The names Bond, James Bond. The spy with many faces has certainly racked up a huge body count over the years, but equally impressive is the variety of video game offerings afforded to his fans. From handheld to home console, the James Bond experience has come in many forms over the years. Sadly for every Goldeneye there’s a Golden Gun waiting to spring out on unsuspecting fans.
With rumors of a next-gen James Bond in the works, I decided to take a look back and admire the best (and worst) of these classic titles.
Let us know if you disagree and what you consider your favorite.
14. 007 Racing (PS1) – The nicest thing you can say about this game is that not many people probably remember it. At a time when the PlayStation 1 was winding down, the James Bond license found itself being shuffled out in this terribly thought out spin-off racer. If the awful graphics don’t make you scream, the tank controls will. Add in some hilariously poor performance issues (and the added benefit of loading times that felt like waiting for the James Bond movie) and you’ve got plenty of reasons to never, ever return to this disaster zone.
13. 007 Legends (Xbox 360, PS3) – They fucked up royally here didn’t they? Shoehorning Daniel Craig’s Bond into some of the series classic moments is heresy enough, but to then not have Daniel Craig actually voice the man himself is just a folly of poor decisions. The game plays like a “Best of” collection, giving Activision all the license they needed to not bother with the game’s story. running on the same engine that powered Goldeneye Reloaded – performance is choppy at best with the action slowing to a hilarious crawl the second action picks up. I also seem to recall this game being shoved out the door to coincide with Skyfall; a decision that left the game without a proper conclusion. Don’t bother.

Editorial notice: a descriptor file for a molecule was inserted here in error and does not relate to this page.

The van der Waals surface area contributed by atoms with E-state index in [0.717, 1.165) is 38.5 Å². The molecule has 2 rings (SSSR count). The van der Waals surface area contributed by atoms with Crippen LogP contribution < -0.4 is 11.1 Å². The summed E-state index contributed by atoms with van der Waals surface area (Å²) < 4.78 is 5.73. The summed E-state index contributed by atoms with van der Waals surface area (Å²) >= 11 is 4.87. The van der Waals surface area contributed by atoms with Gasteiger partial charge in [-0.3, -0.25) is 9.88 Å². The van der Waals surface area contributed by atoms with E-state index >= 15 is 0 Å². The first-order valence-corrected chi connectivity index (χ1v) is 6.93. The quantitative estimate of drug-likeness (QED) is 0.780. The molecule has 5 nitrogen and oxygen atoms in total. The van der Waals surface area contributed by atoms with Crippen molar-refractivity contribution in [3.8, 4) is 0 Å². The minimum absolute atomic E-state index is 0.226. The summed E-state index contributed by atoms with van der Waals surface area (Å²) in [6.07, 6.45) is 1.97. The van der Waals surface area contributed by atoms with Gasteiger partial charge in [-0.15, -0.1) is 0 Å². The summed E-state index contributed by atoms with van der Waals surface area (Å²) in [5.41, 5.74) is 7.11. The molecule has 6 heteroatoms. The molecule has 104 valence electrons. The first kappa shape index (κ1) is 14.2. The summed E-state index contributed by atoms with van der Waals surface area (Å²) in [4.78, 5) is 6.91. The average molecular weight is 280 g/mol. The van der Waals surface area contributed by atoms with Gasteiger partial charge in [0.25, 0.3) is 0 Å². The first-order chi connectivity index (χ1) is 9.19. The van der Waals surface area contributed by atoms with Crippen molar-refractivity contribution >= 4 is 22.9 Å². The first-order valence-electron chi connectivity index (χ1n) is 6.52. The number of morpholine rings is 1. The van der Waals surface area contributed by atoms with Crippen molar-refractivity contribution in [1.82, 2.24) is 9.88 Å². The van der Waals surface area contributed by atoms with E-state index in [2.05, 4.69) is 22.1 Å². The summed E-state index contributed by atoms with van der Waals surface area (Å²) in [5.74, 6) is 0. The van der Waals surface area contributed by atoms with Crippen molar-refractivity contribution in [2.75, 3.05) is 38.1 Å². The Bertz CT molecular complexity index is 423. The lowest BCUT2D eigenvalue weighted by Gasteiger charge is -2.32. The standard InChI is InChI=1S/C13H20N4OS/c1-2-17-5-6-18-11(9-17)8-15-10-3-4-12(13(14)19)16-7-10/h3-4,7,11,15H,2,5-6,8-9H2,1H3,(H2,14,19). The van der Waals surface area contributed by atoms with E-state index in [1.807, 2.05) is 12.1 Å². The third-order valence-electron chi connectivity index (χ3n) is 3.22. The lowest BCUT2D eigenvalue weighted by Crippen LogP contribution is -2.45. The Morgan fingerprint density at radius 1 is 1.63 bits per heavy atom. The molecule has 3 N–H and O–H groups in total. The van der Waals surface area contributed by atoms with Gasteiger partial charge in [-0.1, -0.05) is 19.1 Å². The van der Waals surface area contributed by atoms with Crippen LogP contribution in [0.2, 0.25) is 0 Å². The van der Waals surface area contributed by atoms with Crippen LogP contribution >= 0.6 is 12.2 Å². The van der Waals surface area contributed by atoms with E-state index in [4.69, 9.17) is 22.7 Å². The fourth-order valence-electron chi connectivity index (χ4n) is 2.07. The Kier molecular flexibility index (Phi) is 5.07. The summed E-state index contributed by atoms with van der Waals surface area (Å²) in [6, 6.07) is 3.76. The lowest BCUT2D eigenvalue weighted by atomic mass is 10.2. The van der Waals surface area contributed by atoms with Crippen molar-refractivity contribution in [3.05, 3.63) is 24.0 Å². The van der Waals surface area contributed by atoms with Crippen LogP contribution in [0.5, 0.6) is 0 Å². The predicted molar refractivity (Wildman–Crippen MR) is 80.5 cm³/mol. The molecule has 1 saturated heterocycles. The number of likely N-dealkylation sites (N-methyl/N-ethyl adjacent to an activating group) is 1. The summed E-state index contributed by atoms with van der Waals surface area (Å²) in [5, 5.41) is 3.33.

12. James Bond 007 (Game Boy) – Released in the shadow of Goldeneye (the movie), this game tries to ape the James Bond franchise with a bizarre mix between stealth and action. The 2D perspective hampers everything though, with awkward combat and some bizarrely designed levels really throwing you for a loop throughout. I never actually finished this game as some of the later puzzles are so insanely obtuse that you’ll need the patience of ten James Bonds to figure out the solution. It was nice to see Bond shrunk for the Gameboy, but this was one mission too far.
11. Goldeneye: Rogue Agent (Gamecube, PS2, Xbox) – You can feel EA reaching into your pocket and trying to pull the cash out with this lazy cash-in. The gimmick of the game is that you’re a rogue agent with a special bionic eye – get it? Sadly there’s nothing here to really make the game worth recommending as the game spends a good slice of its run time delivering the kind of heavy-handed fanservice that would Bond roll his eyes. familiar locales and enemies are wheeled out but the game never really steps up to the plate – instead throwing you the kind of weird generic gameplay that’ll make you yearn for the excitement of the earlier Goldeneye game.
10. Tomorrow Never Dies (PS1) – EA’s land grab of the James Bond license would prove to be an awkward moment for the franchise; with Tomorrow Never Dies being the first game delivered from this partnership. There’s nothing urgently wrong here that hundreds of other games weren’t already doing by this point on the PlayStation 1 – and that’s kind of the problem. It’s generic and almost tediously dull – to the point where you almost forget you’re supposed to be James Bond. The biggest problem for me was the inconsistent levels. Some stuck to the movie like a glove while others went off on wildly adventurous flights of fancy. It makes for a weird game and one I can’t say I remember all that fondly.